Epidemiological data showing a decline in the incidence of HIVAN and HIV-associated ESRD in the United States after introduction of cART, suggest that effective control of viral replication can prevent the development of HIVAN.[40],[41] A study of 221 HIV-positive patients in South Africa reported that both HIVAN and HIVICK showed response to cART.[42] HIV-associated thrombotic microangiopathy also appears to benefit from ART, and a decline in incidence has been reported with widespread ART use.[43] Thus, combined ART has changed the epidemiology of HIV-related kidney diseases. HIVICK and noncollapsing form of FSGS are increasingly reported in the post-cART era.[44] HIVICK is less likely than HIVAN to progress to ESRD and thought to be associated with greater exposure to cART and hepatitis C coinfection.[45] Over the past two decades, a decreasing frequency of classic HIVAN has been observed in African patients living in Europe.[46] cART has been associated with lower incidence of HIVAN, improved kidney function, and lower risk of ESRD in observational studies of patients with biopsy-confirmed or clinically suspected HIVAN. These data reveal that cART seems to have a beneficial role in the prevention and treatment of HIVAN.[44] The HIV Medicine Association of the Infectious Disease Society of America recommended that all patients with HIV-associated kidney disease should receive ART.[47]

Isolated chronic interstitial nephritis was the predominant nonglomerular lesion in our study (15.38%). We observed chronic tubulointerstitial nephritis in association with glomerular lesions in six cases (46%). The granulomatous interstitial nephritis was observed in 23% of patients in association with other glomerular lesions. One of them was secondary to tubercular infection; the etiology of others was unknown. Unlike mesangioproliferative GN, tubulointerstitial diseases have been consistently reported in other studies, but the incidence was low in most of the studies.[16],[37],[38] However, a high incidence of interstitial nephritis was reported in a multicentric study from Paris; 48% (14/29) in African Americans and 52% (16/31) of Caucasian patients had interstitial nephritis in their series of sixty patients.[48] The prevalence of interstitial nephritis was 20% in another study from India.[21]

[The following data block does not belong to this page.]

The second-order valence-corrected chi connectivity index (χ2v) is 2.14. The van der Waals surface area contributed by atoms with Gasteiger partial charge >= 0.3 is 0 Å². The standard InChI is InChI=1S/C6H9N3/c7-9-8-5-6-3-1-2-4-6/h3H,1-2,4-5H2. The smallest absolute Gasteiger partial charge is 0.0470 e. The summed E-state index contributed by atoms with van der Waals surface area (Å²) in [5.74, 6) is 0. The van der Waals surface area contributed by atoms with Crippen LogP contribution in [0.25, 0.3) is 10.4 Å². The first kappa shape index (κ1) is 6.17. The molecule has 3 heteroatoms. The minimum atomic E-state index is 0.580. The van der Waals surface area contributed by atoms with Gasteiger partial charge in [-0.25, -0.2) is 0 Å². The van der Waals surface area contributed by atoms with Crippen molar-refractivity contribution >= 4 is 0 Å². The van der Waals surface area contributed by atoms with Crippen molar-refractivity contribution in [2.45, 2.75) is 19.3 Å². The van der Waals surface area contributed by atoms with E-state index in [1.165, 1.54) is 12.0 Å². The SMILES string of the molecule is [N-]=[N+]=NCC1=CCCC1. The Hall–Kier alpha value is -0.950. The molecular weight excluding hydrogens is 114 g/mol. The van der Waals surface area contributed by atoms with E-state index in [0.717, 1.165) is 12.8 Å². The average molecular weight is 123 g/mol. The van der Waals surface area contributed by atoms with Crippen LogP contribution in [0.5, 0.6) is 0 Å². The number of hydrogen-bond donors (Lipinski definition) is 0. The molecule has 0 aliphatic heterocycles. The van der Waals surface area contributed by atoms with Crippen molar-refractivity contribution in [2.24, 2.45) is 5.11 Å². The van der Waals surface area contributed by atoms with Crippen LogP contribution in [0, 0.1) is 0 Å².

Conclusion Top

The prevalence of dipstick-positive proteinuria in our HIV-seropositive patients was high (38%) and bears no relation to duration of HIV, CD4 count, HAART therapy, and serum creatinine levels. Chronic interstitial nephritis, either in isolation or superimposed on other glomerular lesion, was very common (71%). Mesangioproliferative GN was the most common glomerular lesion similar to other Indian studies. The absence of HIVAN in our HIV patients with proteinuria was a characteristic feature.